Martin Scorsese returns with his best picture since GoodFellas and one of his best films ever. The Irishman is a splendidly represented, thrillingly shot mob tale about violence, betrayal, dishonesty and emotional bankruptcy starring Robert De Niro (Sheeran), Joe Pesci and Al Pacino (Hoffa), set in a time with "formal mobsters". It’s the genius of Martin Scorsese’s film, based on Charles Brandt’s book about Mob foot soldier Frank Sheeran "I Heard You Paint Houses" (a euphemism for splattering the walls with blood), that never really comes into effect. The film has been talked about for the hi-tech “youthification” technology which allows De Niro to appear as a younger man.
This film portrays a monumental, elegiac tale of violence, betrayal, memory and loss. If you want to see how The Irishman defers from Goodfellas, it delivers in the very first scene. The Irishman opens with a slow deliberate move through a senior living home, past orderlies and wheel-chaired patients, to land on an ageing Frank Sheeran (De Niro) recounting his story to an off-screen interviewer. After the serious, spiritually minded quiet, the first hour is Scorsese having fun in the old neighborhood. A World War II Vet stationed in Italy (this is how he learns to speak Italian and kill people comfortably), Frank meets Russell Bufalino (Joe Pesci), the elegant, sinister boss of the Pennsylvania-based Bufalino crime family. The pair hit it off and what follows is classic Martin Scorsese. There are scams with steaks, characters talking to the camera like a mobster Fleabag, colorful gangster nicknames (Whispers, Sally Bugs, Tony 3 Fingers, Pete The Greek), almost documentary like details into gangster debauchery (Sheeran points a spot in a river where hit men drop their weapons leaving “enough guns to arm a small country”) and loads of dry, wise-guy wittiness. We also get sights of Sheeran’s home life. When daughter Peggy (Lucy Gallina) tells him the local grocer shoved her, Sheeran marches around to the grocery store and gives him an almighty beating. It’s a character trait — a desire to protect his family but with no real idea how — that comes to reverberate in the third act.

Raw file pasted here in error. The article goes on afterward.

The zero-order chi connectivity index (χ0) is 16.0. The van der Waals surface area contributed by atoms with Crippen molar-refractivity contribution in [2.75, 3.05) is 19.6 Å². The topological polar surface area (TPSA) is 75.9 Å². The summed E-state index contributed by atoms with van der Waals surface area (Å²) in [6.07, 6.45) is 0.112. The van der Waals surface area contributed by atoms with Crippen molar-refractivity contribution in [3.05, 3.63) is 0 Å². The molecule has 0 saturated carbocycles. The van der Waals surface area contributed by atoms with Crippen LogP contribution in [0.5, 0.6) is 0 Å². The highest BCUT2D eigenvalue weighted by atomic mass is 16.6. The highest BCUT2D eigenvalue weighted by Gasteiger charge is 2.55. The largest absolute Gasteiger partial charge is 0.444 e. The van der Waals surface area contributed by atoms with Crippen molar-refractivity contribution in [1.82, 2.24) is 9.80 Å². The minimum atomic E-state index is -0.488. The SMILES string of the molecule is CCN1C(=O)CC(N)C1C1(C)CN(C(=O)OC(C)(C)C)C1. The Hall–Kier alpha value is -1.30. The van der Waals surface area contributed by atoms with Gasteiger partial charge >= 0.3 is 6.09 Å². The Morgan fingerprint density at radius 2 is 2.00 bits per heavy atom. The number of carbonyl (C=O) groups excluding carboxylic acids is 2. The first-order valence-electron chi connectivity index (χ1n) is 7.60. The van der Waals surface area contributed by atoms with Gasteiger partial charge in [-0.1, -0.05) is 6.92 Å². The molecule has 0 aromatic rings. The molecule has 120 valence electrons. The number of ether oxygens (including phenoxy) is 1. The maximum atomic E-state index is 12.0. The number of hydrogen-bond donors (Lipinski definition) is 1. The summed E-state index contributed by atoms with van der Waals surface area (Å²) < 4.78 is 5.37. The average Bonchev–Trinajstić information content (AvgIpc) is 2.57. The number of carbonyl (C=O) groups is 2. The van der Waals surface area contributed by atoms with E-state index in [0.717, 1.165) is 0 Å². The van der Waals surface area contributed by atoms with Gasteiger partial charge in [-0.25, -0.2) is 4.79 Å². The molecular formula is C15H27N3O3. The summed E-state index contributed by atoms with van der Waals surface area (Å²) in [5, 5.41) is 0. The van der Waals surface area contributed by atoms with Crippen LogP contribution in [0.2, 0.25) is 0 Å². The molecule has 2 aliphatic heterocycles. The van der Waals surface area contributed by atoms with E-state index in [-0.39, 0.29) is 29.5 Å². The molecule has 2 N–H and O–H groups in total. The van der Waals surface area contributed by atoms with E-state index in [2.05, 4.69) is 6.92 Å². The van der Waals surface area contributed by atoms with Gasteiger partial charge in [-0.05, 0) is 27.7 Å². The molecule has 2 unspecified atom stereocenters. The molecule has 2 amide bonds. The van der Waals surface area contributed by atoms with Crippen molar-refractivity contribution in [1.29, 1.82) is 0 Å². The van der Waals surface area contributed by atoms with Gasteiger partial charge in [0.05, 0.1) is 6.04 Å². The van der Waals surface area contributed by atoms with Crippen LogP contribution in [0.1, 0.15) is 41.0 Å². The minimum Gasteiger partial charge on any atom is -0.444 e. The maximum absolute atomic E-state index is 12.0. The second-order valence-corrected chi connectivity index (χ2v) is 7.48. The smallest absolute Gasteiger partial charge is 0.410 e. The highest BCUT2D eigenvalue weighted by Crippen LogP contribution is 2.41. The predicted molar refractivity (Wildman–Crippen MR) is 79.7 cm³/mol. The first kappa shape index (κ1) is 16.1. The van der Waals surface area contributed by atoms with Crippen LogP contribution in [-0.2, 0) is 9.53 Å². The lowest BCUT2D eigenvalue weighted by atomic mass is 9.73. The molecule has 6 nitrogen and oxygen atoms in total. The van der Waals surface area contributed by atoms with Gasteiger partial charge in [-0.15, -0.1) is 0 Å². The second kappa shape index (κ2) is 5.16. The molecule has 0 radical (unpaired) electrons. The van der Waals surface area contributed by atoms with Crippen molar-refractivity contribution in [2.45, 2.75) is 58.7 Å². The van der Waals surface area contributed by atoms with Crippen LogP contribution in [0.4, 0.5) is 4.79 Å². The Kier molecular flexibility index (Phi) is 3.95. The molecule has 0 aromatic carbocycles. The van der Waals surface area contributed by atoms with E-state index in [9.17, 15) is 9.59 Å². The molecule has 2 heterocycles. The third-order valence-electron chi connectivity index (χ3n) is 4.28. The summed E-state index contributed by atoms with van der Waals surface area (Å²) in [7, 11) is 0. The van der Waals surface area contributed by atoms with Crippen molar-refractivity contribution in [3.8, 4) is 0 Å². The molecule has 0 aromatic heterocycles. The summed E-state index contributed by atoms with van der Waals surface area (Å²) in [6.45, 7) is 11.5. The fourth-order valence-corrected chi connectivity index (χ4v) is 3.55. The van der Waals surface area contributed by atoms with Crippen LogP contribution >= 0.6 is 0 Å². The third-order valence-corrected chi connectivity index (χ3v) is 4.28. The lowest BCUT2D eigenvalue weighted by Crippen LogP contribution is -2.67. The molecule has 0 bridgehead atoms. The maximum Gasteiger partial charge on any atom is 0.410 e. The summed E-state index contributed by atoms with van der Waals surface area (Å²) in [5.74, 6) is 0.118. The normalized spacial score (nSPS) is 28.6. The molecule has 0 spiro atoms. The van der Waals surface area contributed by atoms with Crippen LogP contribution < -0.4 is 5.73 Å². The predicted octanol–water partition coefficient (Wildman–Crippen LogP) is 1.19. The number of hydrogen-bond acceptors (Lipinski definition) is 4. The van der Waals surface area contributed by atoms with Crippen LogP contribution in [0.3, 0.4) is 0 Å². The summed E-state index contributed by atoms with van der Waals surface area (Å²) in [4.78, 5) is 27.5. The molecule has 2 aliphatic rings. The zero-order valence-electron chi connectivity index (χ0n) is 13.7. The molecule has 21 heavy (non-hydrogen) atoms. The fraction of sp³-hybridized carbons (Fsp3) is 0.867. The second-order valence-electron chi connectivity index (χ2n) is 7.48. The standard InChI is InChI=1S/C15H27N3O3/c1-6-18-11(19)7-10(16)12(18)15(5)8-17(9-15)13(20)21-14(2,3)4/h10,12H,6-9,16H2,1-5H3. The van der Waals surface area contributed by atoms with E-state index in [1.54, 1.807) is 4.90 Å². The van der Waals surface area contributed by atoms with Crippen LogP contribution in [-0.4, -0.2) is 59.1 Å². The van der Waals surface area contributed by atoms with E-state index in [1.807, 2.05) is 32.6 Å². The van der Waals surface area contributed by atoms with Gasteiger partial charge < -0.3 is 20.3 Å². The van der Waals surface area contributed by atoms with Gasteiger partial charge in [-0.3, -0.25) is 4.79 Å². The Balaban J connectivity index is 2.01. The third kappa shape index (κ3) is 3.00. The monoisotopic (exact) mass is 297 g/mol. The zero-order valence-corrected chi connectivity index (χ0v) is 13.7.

Scorsese, helped by great performances across the board, replaces curiosity about technical deception with fascination with a man’s life. While it delivers all the Scorsese-ness you want (you’ll lose count of how many times someone gets shot in the face), this is Martin Scorsese in mature mode, a compelling meditation on time, ageing, connections and guilt that reaches the parts other gangster films only dream of. If you want to know anything about The Irishman, there are two things: ageing technology has made Robert De Niro, Al Pacino and Joe Pesci look like young men, and it’s very long (three-and-a-half hours). Only Scorsese and this magnificent cast could have made this movie live as ornately and captivating as it does and convince us that its tropes and imagery are still energetic. It gives us enough opportunity to tire of the mob, the politicians, Florida, Cuba and so on. But Scorsese brings it back into a perspective, especially with a new emphasis on Frank’s spiritual devastation and guilt: a man who had long ago amputated his ability to feel remorse and now is unable to come to terms with his feelings. It is another huge accomplishment for Scorsese.
The Irishman is in theaters now and debuts on Netflix November 29.